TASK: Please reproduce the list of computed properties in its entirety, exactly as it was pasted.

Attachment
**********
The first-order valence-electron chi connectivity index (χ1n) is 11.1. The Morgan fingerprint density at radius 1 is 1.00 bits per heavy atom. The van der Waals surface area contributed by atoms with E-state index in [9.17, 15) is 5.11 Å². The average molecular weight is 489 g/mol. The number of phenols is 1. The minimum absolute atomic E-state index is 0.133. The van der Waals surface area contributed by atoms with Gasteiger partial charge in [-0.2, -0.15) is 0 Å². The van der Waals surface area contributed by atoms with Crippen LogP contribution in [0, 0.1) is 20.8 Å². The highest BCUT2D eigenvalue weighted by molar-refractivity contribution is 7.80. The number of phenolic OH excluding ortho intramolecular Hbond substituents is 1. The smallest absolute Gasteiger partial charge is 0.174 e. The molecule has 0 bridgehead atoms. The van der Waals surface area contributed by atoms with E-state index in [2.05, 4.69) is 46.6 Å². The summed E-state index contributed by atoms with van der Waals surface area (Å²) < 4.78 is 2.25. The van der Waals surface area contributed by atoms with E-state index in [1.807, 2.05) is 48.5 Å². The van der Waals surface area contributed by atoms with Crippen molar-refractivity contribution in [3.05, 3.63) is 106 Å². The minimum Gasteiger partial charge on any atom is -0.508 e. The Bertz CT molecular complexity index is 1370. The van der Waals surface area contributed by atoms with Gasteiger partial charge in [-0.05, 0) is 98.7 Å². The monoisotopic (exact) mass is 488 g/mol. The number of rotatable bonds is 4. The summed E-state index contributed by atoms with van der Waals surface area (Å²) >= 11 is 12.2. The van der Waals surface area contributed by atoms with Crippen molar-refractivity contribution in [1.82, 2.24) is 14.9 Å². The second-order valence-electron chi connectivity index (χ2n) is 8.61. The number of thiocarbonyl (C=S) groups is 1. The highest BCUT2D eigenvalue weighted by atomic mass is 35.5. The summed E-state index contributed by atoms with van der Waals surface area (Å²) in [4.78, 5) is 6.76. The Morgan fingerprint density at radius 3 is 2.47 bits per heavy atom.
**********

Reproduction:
The first-order valence-electron chi connectivity index (χ1n) is 11.1. The Morgan fingerprint density at radius 1 is 1.00 bits per heavy atom. The van der Waals surface area contributed by atoms with E-state index in [9.17, 15) is 5.11 Å². The average molecular weight is 489 g/mol. The number of phenols is 1. The minimum absolute atomic E-state index is 0.133. The van der Waals surface area contributed by atoms with Gasteiger partial charge in [-0.2, -0.15) is 0 Å². The van der Waals surface area contributed by atoms with Crippen LogP contribution in [0, 0.1) is 20.8 Å². The highest BCUT2D eigenvalue weighted by molar-refractivity contribution is 7.80. The number of phenolic OH excluding ortho intramolecular Hbond substituents is 1. The smallest absolute Gasteiger partial charge is 0.174 e. The molecule has 0 bridgehead atoms. The van der Waals surface area contributed by atoms with E-state index in [2.05, 4.69) is 46.6 Å². The summed E-state index contributed by atoms with van der Waals surface area (Å²) < 4.78 is 2.25. The van der Waals surface area contributed by atoms with E-state index in [1.807, 2.05) is 48.5 Å². The van der Waals surface area contributed by atoms with Crippen molar-refractivity contribution in [3.05, 3.63) is 106 Å². The minimum Gasteiger partial charge on any atom is -0.508 e. The Bertz CT molecular complexity index is 1370. The van der Waals surface area contributed by atoms with Gasteiger partial charge in [-0.05, 0) is 98.7 Å². The monoisotopic (exact) mass is 488 g/mol. The number of rotatable bonds is 4. The summed E-state index contributed by atoms with van der Waals surface area (Å²) >= 11 is 12.2. The van der Waals surface area contributed by atoms with Crippen molar-refractivity contribution in [1.82, 2.24) is 14.9 Å². The second-order valence-electron chi connectivity index (χ2n) is 8.61. The number of thiocarbonyl (C=S) groups is 1. The highest BCUT2D eigenvalue weighted by atomic mass is 35.5. The summed E-state index contributed by atoms with van der Waals surface area (Å²) in [4.78, 5) is 6.76. The Morgan fingerprint density at radius 3 is 2.47 bits per heavy atom.